On Oct. 8, a Moore County World War II veteran became the first person in the Sandhills area to have a lifesaving transcatheter aortic valve replacement (TAVR).
A FirstHealth TAVR team headed by Steven J. Filby, M.D., an interventional cardiologist; and Peter I. Ellman, M.D., a cardiothoracic surgeon, performed the procedure at Reid Heart Center at FirstHealth Moore Regional Hospital.
The patient, 88-year-old Samuel Richardson of Carthage, had previously been told that he was not a candidate for open-heart surgery or traditional aortic valve replacement. Following the procedure, he showed immediate improvement and was able to return to his home – where his condition continues to progress – three days later.
He is, he says, “100 percent better.”
Patients who are TAVR candidates are too high-risk for open-heart surgery or traditional aortic valve replacement and are, for all practical purposes, dying, according to Drs. Filby and Ellman.
“Once patients start to show symptoms of aortic stenosis, their life expectancy is typically on the order of two to three years,” says Dr. Filby, an interventional cardiologist. As an interventional fellow at the Cleveland Clinic, Dr. Filby was part of the PARTNER Trial, a seminal 2010 study that demonstrated TAVR’s benefits for U.S. patients.
For eligible patients, who are usually elderly and/or very sick, TAVR is the only treatment option and not just the best one.
“TAVR is one of the most important innovations we’ve seen for cardiovascular therapy in the last 10 or 20 years,” says Dr. Ellman, a cardiothoracic surgeon. “It offers people who are prohibitively risky or very high risk an alternative to fix their valve that is much less invasive and can give them a longer and better quality of life.”
Approved in 2011 by the U.S. Food and Drug Administration (FDA) for high-risk and non-operable patients, TAVR can be a lifesaving procedure for patients with severe aortic stenosis, a valvular condition affecting about 3 percent of the American population over age 65. Caused by a thickening of tissue in the aortic valve that restricts arterial blood flow from the heart to the rest of the body, the condition can cause chest pain, shortness of breath, dizziness and fatigue.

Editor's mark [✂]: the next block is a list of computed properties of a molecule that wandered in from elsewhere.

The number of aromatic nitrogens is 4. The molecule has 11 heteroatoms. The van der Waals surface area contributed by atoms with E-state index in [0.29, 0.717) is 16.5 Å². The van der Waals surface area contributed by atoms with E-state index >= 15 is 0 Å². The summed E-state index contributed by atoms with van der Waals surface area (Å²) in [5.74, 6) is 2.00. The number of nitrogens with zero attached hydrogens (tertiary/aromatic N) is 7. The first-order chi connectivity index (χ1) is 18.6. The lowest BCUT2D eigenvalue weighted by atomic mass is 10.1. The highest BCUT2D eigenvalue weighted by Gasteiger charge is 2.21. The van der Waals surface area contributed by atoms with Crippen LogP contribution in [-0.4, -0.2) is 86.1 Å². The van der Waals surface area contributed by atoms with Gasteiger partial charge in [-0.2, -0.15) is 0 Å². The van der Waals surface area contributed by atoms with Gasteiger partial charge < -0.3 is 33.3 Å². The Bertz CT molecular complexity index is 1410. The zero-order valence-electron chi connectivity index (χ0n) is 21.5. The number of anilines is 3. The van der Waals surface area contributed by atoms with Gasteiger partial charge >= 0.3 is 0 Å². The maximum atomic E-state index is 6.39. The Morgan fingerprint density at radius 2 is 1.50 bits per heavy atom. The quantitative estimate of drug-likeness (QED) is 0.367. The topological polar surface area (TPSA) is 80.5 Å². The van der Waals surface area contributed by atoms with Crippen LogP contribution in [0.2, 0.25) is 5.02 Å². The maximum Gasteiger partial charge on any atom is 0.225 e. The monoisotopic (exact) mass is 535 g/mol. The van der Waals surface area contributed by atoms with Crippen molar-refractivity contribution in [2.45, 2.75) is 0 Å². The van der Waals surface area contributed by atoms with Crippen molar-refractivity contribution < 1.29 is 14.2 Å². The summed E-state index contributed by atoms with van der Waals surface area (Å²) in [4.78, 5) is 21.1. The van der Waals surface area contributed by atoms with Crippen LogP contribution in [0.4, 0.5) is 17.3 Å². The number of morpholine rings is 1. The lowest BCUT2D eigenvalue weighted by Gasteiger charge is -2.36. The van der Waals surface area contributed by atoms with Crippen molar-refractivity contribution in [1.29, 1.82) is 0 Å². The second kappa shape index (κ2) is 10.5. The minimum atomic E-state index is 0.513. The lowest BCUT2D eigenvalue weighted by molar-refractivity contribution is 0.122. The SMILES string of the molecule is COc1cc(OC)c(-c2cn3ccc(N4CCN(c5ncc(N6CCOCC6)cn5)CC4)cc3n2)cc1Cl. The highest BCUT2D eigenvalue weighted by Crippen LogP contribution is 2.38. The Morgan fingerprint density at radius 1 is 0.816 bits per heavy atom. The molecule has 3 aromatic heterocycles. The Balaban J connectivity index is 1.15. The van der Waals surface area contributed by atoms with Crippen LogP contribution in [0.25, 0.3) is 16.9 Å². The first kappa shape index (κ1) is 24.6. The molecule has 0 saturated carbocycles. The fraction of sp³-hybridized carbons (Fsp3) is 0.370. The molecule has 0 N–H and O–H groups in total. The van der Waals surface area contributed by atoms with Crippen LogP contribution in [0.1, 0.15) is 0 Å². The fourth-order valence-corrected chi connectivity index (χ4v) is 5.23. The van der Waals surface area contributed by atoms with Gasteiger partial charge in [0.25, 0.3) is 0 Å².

Left untreated, it is fatal.
“Although this is a new program for FirstHealth, this procedure is not new to Dr. Filby,” says John F. Krahnert Jr., M.D., FirstHealth’s chief medical officer. “He comes from one of the top TAVR sites in the U.S. and brings unrivaled experience to our program. This blends nicely with Dr. Ellman’s experience in minimally invasive aortic valve surgery for a great combination that gives our program a real advantage.”
During a TAVR procedure, the faulty aortic valve is replaced by a tiny balloon-expandable device that is inserted by catheter through a small surgical incision in the groin area of the leg or through a small incision in the chest wall at the tip of the heart.
“The balloon catheter gets inflated across a patient’s native heart valve, which gets pushed aside by a prosthetic valve that takes its place.” Dr. Filby says.
The TAVR procedure, unlike anything else in the specialty of cardiovascular medicine, requires a large team that must collaborate to deploy the stented valve successfully. Dr. Filby performed the first TAVR procedure at Reid Heart Center with the help of two cardiologists: interventional cardiologist Peter L. Duffy, M.D., who aided procedurally; and Steven Kent, M.D., who provided imaging support.
Dr. Ellman and cardiovascular surgeon Art Edgerton, M.D., helped with vascular access; and David Chandler, D.O., provided support with anesthesia.
Other members of the TAVR team include radiologist Samuel Wahl, M.D., who provides preoperative imaging interpretation; and Dona Baker, R.N., who helps to coordinate patient testing and follow-up.
Surgical perfusionists, technologists from the operating room, echo technologists and cath lab technologists are also key players on the team.
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